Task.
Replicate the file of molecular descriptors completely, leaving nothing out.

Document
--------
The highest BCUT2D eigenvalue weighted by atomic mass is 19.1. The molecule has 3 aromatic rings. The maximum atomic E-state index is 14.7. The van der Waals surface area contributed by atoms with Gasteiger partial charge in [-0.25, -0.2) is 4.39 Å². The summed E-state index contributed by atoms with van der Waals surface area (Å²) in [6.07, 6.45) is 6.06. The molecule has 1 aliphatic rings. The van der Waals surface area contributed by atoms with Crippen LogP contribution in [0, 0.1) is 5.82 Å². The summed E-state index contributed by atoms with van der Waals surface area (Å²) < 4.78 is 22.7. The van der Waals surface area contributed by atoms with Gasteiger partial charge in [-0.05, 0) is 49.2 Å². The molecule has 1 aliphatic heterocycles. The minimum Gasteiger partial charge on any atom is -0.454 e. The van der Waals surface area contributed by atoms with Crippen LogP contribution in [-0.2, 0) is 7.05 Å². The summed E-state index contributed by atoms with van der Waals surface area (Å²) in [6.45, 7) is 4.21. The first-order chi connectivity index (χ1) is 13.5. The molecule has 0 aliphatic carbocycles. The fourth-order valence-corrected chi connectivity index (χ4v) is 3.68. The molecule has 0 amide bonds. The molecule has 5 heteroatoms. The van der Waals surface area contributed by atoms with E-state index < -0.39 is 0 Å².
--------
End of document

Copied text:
The highest BCUT2D eigenvalue weighted by atomic mass is 19.1. The molecule has 3 aromatic rings. The maximum atomic E-state index is 14.7. The van der Waals surface area contributed by atoms with Gasteiger partial charge in [-0.25, -0.2) is 4.39 Å². The summed E-state index contributed by atoms with van der Waals surface area (Å²) in [6.07, 6.45) is 6.06. The molecule has 1 aliphatic rings. The van der Waals surface area contributed by atoms with Crippen LogP contribution in [0, 0.1) is 5.82 Å². The summed E-state index contributed by atoms with van der Waals surface area (Å²) < 4.78 is 22.7. The van der Waals surface area contributed by atoms with Gasteiger partial charge in [-0.05, 0) is 49.2 Å². The molecule has 1 aliphatic heterocycles. The minimum Gasteiger partial charge on any atom is -0.454 e. The van der Waals surface area contributed by atoms with Crippen LogP contribution in [-0.2, 0) is 7.05 Å². The summed E-state index contributed by atoms with van der Waals surface area (Å²) in [6.45, 7) is 4.21. The first-order chi connectivity index (χ1) is 13.5. The molecule has 0 aliphatic carbocycles. The fourth-order valence-corrected chi connectivity index (χ4v) is 3.68. The molecule has 0 amide bonds. The molecule has 5 heteroatoms. The van der Waals surface area contributed by atoms with E-state index < -0.39 is 0 Å².